The COVID-19 pandemic affected societies worldwide, compromising socio-technical systems across geographical, judicial, and administrative borders. It therefore a cross-border, transboundary crisis. It also exposed the global medical supply chain's vulnerability. Authorities' inability to restore it quickly caused serious problems in crisis response, but private initiatives provided unexpected bottom-up solutions. How social entrepreneurs respond to a crisis alongside the formal crisis governance system and generate resources related to product development and logistics deserves more attention. We therefore present a case study about a Dutch social enterprise (Refugee Company) engaged with the cross-border dimension of the COVID-19 crisis. We show it is possible to establish a supply chain and domestically produce personal protection equipment using a bottom-up approach. Policy and crisis governance should not overlook the potential of entrepreneurial activities to strengthen supply chains during crises, as they make supply chains more sustainable and crisis-resilient.
|Title of host publication||ISCRAM 2021 - Proceedings|
|Subtitle of host publication||18th International Conference on Information Systems for Crisis Response and Management|
|Editors||Anouck Adrot, Rob Grace, Kathleen Moore, Christopher W. Zobel|
|Place of Publication||Blacksburg, VA, USA|
|Publisher||Information Systems for Crisis Response and Management, ISCRAM|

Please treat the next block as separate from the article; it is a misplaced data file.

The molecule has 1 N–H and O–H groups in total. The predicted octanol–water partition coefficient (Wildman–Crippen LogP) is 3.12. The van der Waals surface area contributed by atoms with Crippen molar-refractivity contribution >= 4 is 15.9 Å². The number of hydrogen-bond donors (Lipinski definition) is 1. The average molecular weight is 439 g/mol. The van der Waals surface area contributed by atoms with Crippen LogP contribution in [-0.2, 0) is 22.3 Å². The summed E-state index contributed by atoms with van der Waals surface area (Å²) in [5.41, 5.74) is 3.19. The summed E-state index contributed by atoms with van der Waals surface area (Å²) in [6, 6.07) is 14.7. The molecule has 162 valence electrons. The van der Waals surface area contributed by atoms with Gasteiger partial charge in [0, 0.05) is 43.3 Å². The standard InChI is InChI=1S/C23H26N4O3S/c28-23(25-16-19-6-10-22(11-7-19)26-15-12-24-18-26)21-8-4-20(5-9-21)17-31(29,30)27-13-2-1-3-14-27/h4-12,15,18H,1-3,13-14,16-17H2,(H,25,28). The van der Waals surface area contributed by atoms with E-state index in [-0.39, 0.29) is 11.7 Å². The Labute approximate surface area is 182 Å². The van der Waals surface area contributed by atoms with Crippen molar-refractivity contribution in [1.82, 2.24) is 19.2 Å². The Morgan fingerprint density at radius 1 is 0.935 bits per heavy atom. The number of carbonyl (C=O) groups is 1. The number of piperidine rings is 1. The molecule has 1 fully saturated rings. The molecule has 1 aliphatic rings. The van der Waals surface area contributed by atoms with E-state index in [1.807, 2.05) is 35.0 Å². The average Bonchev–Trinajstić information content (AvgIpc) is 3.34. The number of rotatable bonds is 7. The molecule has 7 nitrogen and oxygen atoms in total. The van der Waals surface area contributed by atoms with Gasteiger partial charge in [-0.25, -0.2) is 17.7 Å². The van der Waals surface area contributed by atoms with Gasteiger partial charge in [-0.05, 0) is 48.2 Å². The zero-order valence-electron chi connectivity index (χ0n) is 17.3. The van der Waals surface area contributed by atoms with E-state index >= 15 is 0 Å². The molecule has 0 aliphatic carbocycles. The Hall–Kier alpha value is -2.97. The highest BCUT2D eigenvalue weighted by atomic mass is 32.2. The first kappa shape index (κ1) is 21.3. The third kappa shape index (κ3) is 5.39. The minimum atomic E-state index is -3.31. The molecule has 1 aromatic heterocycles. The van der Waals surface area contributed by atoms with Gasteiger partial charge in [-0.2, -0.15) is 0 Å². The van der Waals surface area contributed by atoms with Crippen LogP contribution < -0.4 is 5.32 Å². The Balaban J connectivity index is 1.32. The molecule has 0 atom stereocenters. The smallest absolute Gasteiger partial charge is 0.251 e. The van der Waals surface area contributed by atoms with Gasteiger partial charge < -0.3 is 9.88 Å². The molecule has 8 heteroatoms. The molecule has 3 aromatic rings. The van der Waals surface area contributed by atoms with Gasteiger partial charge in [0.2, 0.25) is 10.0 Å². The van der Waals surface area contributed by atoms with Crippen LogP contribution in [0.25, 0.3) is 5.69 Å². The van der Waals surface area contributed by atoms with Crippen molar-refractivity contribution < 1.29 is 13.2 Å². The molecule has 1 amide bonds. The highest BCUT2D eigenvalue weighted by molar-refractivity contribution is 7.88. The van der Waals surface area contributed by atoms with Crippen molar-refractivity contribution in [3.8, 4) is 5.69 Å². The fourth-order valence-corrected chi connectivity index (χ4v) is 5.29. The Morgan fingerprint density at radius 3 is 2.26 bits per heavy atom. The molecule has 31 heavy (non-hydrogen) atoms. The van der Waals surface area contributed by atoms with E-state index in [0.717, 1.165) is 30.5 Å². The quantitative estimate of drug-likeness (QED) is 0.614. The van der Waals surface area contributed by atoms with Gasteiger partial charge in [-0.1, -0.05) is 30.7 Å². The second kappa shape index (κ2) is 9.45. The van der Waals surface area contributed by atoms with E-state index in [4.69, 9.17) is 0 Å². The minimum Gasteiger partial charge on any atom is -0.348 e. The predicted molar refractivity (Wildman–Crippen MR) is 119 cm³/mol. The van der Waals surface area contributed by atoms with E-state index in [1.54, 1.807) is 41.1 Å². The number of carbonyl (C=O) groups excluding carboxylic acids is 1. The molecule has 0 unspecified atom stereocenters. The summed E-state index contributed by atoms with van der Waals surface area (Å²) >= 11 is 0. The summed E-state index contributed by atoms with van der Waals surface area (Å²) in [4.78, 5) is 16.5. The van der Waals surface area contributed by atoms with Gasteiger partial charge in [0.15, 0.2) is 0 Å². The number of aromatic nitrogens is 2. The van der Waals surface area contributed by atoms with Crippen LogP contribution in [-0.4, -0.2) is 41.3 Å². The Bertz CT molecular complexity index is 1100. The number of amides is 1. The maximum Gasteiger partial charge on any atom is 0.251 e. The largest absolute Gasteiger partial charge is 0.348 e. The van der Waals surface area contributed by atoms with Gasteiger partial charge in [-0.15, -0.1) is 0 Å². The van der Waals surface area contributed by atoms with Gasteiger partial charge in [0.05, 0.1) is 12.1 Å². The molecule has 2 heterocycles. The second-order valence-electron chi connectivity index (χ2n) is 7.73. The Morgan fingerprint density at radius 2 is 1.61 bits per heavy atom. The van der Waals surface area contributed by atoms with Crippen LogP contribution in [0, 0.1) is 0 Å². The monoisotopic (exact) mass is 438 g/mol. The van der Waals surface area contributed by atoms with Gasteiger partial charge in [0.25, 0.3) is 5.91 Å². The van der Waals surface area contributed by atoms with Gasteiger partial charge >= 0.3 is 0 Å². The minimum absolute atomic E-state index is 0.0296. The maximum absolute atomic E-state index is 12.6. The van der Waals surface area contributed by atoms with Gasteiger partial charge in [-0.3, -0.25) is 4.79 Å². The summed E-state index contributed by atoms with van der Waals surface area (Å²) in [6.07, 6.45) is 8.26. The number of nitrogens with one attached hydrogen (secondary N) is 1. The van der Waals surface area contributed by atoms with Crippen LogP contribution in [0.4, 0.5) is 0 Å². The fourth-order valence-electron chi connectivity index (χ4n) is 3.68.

|Number of pages||10|
|Publication status||Published - May 2021|
|Event||18th International Conference on Information Systems for Crisis Response and Management, ISCRAM 2021 - Blacksburg, United States|
Duration: 23 May 2021 → 26 May 2021
|Name||Proceedings of the International ISCRAM Conference|
|Conference||18th International Conference on Information Systems for Crisis Response and Management, ISCRAM 2021|
|Period||23/05/21 → 26/05/21|
Bibliographical noteFunding Information:
This article is part of the H2020 project HERoS, Health Emergency Response in Interconnected Systems, which received funding from an EU Horizon 2020 grant (No. 101003606).
Refugee Company’s social entrepreneurs considered de Mondmaskerfabriek as an initiative to create disruptive innovation through the production of face masks. It was supported by the Philips Foundation2 (financial support) and Qredits (micro financing; financial support). The Ministry of Economic Affairs and Climate Policy and the Ministry of Health, Welfare, and Sport also played a massive role in providing financial support and in creating the market/distribution. The LCH, responsible for coordinating the distribution of PPE in the Netherlands, guaranteed the purchase of 1 million face masks per week. Another important governmental partner was the Municipality of Arnhem,3 with whom Refugee Company collaborated in creating jobs for refugees/status holders (in combination with language lessons).
© 2021 Information Systems for Crisis Response and Management, ISCRAM. All rights reserved.
- COVID-19 crisis response
- Face masks
- Personal protection equipment
- Social entrepreneurship
- Supply chain